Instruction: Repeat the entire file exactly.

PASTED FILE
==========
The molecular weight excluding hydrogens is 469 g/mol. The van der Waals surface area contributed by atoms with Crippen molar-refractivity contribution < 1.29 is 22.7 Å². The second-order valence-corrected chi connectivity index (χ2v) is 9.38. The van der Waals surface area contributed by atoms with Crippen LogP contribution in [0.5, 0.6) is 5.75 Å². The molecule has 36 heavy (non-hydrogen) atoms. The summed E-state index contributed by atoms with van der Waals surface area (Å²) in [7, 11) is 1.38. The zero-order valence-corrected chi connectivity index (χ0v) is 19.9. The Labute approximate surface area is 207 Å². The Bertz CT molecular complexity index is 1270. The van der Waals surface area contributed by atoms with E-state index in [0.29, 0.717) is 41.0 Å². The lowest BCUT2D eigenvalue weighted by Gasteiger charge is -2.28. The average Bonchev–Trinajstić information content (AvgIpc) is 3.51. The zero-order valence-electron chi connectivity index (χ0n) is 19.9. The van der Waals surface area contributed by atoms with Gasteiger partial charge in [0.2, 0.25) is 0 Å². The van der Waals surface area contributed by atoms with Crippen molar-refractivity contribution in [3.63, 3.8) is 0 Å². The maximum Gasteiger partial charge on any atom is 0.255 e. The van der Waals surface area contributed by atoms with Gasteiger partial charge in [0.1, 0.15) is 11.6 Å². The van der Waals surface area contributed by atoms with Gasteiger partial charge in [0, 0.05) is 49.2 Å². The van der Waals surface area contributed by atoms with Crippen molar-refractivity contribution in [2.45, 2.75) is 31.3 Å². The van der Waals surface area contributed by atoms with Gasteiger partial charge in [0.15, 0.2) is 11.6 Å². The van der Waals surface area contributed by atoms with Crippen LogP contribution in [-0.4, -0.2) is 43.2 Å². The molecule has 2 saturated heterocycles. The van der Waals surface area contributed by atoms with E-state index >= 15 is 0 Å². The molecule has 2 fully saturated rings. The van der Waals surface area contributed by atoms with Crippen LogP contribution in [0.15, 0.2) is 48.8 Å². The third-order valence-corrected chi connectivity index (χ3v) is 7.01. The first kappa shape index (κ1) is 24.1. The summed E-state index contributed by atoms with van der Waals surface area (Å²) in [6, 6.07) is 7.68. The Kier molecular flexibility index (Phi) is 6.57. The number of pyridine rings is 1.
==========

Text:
The molecular weight excluding hydrogens is 469 g/mol. The van der Waals surface area contributed by atoms with Crippen molar-refractivity contribution < 1.29 is 22.7 Å². The second-order valence-corrected chi connectivity index (χ2v) is 9.38. The van der Waals surface area contributed by atoms with Crippen LogP contribution in [0.5, 0.6) is 5.75 Å². The molecule has 36 heavy (non-hydrogen) atoms. The summed E-state index contributed by atoms with van der Waals surface area (Å²) in [7, 11) is 1.38. The zero-order valence-corrected chi connectivity index (χ0v) is 19.9. The Labute approximate surface area is 207 Å². The Bertz CT molecular complexity index is 1270. The van der Waals surface area contributed by atoms with E-state index in [0.29, 0.717) is 41.0 Å². The lowest BCUT2D eigenvalue weighted by Gasteiger charge is -2.28. The average Bonchev–Trinajstić information content (AvgIpc) is 3.51. The zero-order valence-electron chi connectivity index (χ0n) is 19.9. The van der Waals surface area contributed by atoms with Gasteiger partial charge in [0.2, 0.25) is 0 Å². The van der Waals surface area contributed by atoms with Crippen molar-refractivity contribution in [3.63, 3.8) is 0 Å². The maximum Gasteiger partial charge on any atom is 0.255 e. The van der Waals surface area contributed by atoms with Gasteiger partial charge in [0.1, 0.15) is 11.6 Å². The van der Waals surface area contributed by atoms with Gasteiger partial charge in [0, 0.05) is 49.2 Å². The van der Waals surface area contributed by atoms with Crippen molar-refractivity contribution in [2.45, 2.75) is 31.3 Å². The van der Waals surface area contributed by atoms with Gasteiger partial charge in [0.15, 0.2) is 11.6 Å². The van der Waals surface area contributed by atoms with Crippen LogP contribution in [-0.4, -0.2) is 43.2 Å². The molecule has 2 saturated heterocycles. The van der Waals surface area contributed by atoms with E-state index >= 15 is 0 Å². The molecule has 2 fully saturated rings. The van der Waals surface area contributed by atoms with Crippen LogP contribution in [0.15, 0.2) is 48.8 Å². The third-order valence-corrected chi connectivity index (χ3v) is 7.01. The first kappa shape index (κ1) is 24.1. The summed E-state index contributed by atoms with van der Waals surface area (Å²) in [6, 6.07) is 7.68. The Kier molecular flexibility index (Phi) is 6.57. The number of pyridine rings is 1.